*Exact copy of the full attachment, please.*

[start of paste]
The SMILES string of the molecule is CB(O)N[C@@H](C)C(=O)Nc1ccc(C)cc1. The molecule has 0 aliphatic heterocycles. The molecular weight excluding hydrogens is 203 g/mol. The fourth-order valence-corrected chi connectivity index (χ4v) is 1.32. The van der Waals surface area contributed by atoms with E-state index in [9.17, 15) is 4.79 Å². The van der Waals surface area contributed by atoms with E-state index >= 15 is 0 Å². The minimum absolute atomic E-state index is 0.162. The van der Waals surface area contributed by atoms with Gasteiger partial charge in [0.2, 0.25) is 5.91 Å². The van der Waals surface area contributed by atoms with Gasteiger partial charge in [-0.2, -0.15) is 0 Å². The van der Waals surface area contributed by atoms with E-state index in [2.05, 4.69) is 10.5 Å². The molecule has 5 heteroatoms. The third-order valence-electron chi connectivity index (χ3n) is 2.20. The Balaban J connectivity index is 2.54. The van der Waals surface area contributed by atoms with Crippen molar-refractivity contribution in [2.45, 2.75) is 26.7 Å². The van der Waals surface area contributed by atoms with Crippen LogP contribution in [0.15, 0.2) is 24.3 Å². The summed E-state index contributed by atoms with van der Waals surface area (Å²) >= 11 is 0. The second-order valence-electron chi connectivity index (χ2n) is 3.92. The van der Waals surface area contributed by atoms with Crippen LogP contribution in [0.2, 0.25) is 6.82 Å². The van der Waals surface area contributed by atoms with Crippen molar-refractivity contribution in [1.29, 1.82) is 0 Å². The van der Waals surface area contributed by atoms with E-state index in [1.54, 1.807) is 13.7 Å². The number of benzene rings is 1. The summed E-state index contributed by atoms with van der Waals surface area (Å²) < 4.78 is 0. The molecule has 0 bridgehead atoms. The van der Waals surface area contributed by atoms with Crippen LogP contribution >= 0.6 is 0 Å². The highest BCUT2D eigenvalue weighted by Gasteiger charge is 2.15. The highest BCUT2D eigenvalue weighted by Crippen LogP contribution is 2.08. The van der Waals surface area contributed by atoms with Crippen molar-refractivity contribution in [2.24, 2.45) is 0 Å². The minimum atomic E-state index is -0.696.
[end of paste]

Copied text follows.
The SMILES string of the molecule is CB(O)N[C@@H](C)C(=O)Nc1ccc(C)cc1. The molecule has 0 aliphatic heterocycles. The molecular weight excluding hydrogens is 203 g/mol. The fourth-order valence-corrected chi connectivity index (χ4v) is 1.32. The van der Waals surface area contributed by atoms with E-state index in [9.17, 15) is 4.79 Å². The van der Waals surface area contributed by atoms with E-state index >= 15 is 0 Å². The minimum absolute atomic E-state index is 0.162. The van der Waals surface area contributed by atoms with Gasteiger partial charge in [0.2, 0.25) is 5.91 Å². The van der Waals surface area contributed by atoms with Gasteiger partial charge in [-0.2, -0.15) is 0 Å². The van der Waals surface area contributed by atoms with E-state index in [2.05, 4.69) is 10.5 Å². The molecule has 5 heteroatoms. The third-order valence-electron chi connectivity index (χ3n) is 2.20. The Balaban J connectivity index is 2.54. The van der Waals surface area contributed by atoms with Crippen molar-refractivity contribution in [2.45, 2.75) is 26.7 Å². The van der Waals surface area contributed by atoms with Crippen LogP contribution in [0.15, 0.2) is 24.3 Å². The summed E-state index contributed by atoms with van der Waals surface area (Å²) >= 11 is 0. The second-order valence-electron chi connectivity index (χ2n) is 3.92. The van der Waals surface area contributed by atoms with Crippen LogP contribution in [0.2, 0.25) is 6.82 Å². The van der Waals surface area contributed by atoms with Crippen molar-refractivity contribution in [1.29, 1.82) is 0 Å². The van der Waals surface area contributed by atoms with E-state index in [1.54, 1.807) is 13.7 Å². The number of benzene rings is 1. The summed E-state index contributed by atoms with van der Waals surface area (Å²) < 4.78 is 0. The molecule has 0 bridgehead atoms. The van der Waals surface area contributed by atoms with Crippen LogP contribution >= 0.6 is 0 Å². The highest BCUT2D eigenvalue weighted by Gasteiger charge is 2.15. The highest BCUT2D eigenvalue weighted by Crippen LogP contribution is 2.08. The van der Waals surface area contributed by atoms with Crippen molar-refractivity contribution in [2.24, 2.45) is 0 Å². The minimum atomic E-state index is -0.696.